by on March 31, 2022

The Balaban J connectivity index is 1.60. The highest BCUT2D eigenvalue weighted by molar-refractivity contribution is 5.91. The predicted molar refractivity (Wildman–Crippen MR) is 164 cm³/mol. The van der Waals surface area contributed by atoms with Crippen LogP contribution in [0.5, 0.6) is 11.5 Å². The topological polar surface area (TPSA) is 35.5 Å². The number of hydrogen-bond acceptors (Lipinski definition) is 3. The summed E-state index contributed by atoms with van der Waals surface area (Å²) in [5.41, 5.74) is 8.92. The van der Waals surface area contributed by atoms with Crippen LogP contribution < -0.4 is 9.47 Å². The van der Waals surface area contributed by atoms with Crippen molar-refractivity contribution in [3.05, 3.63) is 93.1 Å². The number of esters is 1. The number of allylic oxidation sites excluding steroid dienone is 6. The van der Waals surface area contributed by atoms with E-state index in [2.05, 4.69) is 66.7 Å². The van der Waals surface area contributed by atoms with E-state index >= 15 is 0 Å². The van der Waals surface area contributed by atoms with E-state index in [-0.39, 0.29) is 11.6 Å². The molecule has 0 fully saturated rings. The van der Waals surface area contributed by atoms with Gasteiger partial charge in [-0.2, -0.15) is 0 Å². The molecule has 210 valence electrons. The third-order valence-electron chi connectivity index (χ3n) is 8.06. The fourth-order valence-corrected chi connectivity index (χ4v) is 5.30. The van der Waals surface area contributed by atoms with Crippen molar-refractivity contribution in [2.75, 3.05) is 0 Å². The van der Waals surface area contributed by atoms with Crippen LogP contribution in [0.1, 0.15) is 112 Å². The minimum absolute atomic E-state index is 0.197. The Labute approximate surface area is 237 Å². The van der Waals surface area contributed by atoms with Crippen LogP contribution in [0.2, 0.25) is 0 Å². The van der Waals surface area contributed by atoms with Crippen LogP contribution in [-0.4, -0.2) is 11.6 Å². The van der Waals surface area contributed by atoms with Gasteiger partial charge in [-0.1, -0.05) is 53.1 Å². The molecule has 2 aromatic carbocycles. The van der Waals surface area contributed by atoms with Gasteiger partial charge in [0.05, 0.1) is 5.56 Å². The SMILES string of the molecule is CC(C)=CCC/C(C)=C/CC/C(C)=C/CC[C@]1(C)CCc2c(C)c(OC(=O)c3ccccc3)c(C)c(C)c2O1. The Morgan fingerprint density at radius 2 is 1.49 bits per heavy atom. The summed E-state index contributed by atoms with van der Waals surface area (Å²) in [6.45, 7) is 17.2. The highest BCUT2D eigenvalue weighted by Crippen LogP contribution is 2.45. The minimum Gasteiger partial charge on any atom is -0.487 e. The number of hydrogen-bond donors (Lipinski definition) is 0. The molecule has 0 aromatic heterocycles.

1 year agoEverywhere in the world women live longer than men - but this was not always the case. The available data from rich countries shows that women didn't live longer than men in the 19th century. Why do women live longer than men in the present, and why has this advantage increased in the past? We have only a small amount of evidence and the evidence is not sufficient to support an unambiguous conclusion. We know that behavioral, biological and environmental factors play a role in the fact that women have longer lives than men, However, we're not sure how significant the impact of each of these factors is. In spite of the precise weight, we know that at least part of the reason why women live longer than men in the present however not as previously, has to have to do with the fact that a number of significant non-biological elements have changed. These factors are changing. Some are well known and relatively straightforward, like the fact that men smoke more often. Certain are more complicated. For صبغ الشعر بالاسود example, there is evidence that in rich countries the female advantage increased in part because infectious diseases used to affect women disproportionately a century ago, صبغ الشعر بالاسود so advances in medicine that reduced the long-term health burden from infectious diseases, especially for survivors, ended up raising women's longevity disproportionately. Everywhere in the world women tend to live longer than men The first chart below shows life expectancy at birth for men and women. It is clear that every country is over the line of parity diagonally. This means that a newborn girl from any country can expect to live longer than her brother. The chart above shows that while the female advantage is present everywhere, global differences are significant. In Russia women live 10 years more than men. In Bhutan, the difference is only half a year. __S.17__ __S.19__ In the richer countries, the longevity advantage for women was previously smaller. Let's examine how the female longevity advantage has changed over time. The next chart shows the male and female lifespans when they were born in the US between 1790 and 2014. Two points stand out. First, there is an upward trend. Women and men in the United States live longer than they did 100 years ago. This is in line with historical increases in life expectancy everywhere in the world. There is an increasing gap: The female advantage in terms of life expectancy used to be very small but it increased substantially over the course of the last century. It is possible to verify that these points are also applicable to other countries with information by clicking on the "Change country" option on the chart. This includes the UK, France, and Sweden.
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